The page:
"Our client looked me straight in the eye and said ‘You’re probably too young to remember the 1929 crash, but I remember it very well.  In my opinion the speculative excesses in the United States today are worse than they were in 1929."

Everington’s bearishness is also a function of his view of US demographics. "If you compare the ratio of workers to non-workers, it will be halve what it was in 1985 in 2015. What that means is, assuming everything else stays the same, you can work out the US will be running a cash flow deficit on its social security account of $1500 billion a year, which is clearly unsustainable. And that represents massive dis-saving because the baby boomers will start to spend instead of save once they go into retirement. So you can postulate that sometime in the future there is going to be a massive decline in the savings rate from the current position of zero."

He also adds that this change will have one other profound impact. In previous eras, the non-workers have been children. This time they are adults. Children can’t vote. Adults can. This will lead to a fight between the two groups – workers and the retired – because their interest are diametrically opposed.

He concludes: "The next superpower is clearly going to be an Asian power. That will automatically mean the ending of 500 years of Western dominance."

Mark Mobius of Templeton is next up, although his views are well known thanks to his recent book (see Bookend, October). The same is true of Marc Faber who appeared in our Investor Lunch Club in December. But Gough’s interview with Faber throws up some very interesting points such as the Swiss guru’s observation that in 1945 Egypt had the third largest stock market in the world.
His views – as Dr Doom – are naturally always bearish. But like many others in this book he is incredibly bearish on what he sees going on in the US.

"Dell is an assembler of PCs – I don’t see any difference between assembling PCs and assembling washing machines. Why would one sell at a market cap of $100 billion and the not the other?"

He is very keen on gold. "As we speak with the Dow at over 11,000 you can buy more than forty three ounces of gold. May I remind you that in 1980, you could buy just one ounce of gold with one Dow Jones industrial Average point."

He says Hong Kong property is still overvalued. "If someone had the choice of buying a small, empty flat in Hong Kong or a large luxury flat in Shanghai which would include a nice concubine and still cost less than the pigeonhole in Hong Kong, I would advise them to buy the one in Shanghai. It will have a much better price appreciation in the long run than the one in Hong Kong."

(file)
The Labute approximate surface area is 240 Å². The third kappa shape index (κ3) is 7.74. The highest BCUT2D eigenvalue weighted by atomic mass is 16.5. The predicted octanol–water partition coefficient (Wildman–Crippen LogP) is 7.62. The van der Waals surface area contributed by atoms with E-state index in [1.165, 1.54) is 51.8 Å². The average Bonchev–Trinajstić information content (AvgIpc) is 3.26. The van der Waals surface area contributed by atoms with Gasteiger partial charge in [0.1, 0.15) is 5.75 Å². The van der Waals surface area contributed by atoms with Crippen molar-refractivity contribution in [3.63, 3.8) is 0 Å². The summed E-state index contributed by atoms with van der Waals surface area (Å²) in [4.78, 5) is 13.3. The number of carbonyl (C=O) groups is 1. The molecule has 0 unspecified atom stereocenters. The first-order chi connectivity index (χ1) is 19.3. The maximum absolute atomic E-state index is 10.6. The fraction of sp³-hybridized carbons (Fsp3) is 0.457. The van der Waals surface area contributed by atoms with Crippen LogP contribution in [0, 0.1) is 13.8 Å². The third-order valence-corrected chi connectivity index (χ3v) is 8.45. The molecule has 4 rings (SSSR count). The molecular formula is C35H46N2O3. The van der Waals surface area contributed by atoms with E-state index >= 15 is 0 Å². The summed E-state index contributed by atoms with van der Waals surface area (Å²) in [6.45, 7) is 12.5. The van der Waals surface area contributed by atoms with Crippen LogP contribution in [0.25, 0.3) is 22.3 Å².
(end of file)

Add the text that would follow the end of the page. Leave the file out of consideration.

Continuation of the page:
In fact maybe this book should be titled, Bears on the US market. The final interview of the eight is with Robert Prechter, a technical analyst who is famous for calling the great bull market of the 1980s using the Wave Principle. He believes that a grand supercycle bull market has now ended and that we face a long process of contraction.

He says the explosion of mutual funds in the US is a function of the "most bullish sociology since 1720" and says that day-trading is a misnomer. Traders can make money shorting stock. These people simply go long and sell on a rising market. By his definition, they are thus not traders.

He thinks the only safe option going forward is cash because everything is going to fall. He suspects capital controls will be reintroduced in the developed world. "Governments always have to appear to be doing something about a crisis, and I have little doubt that governments will try various insane policies to try to stop a human emotional tidal wave that can’t be stopped. The best way to protect your assets in such conditions is to have them in a safe place well before governments become concerned enough to take drastic measures to curtail financial freedom."

Such advice will not be news to rich Asians, who saw just such an emotional tidal wave during the crisis. As Prechter concludes: "A handful of bears in the world are the ones offering sanity and safety at the peak of what my records show to be the greatest stock mania of all time."

Right or wrong, Gough’s interviews provide food for thought. They certainly provide an excellent counterpoint to much of the superbullishness you read today.

Reviewed by Steven Irvine

Rating: 5 stars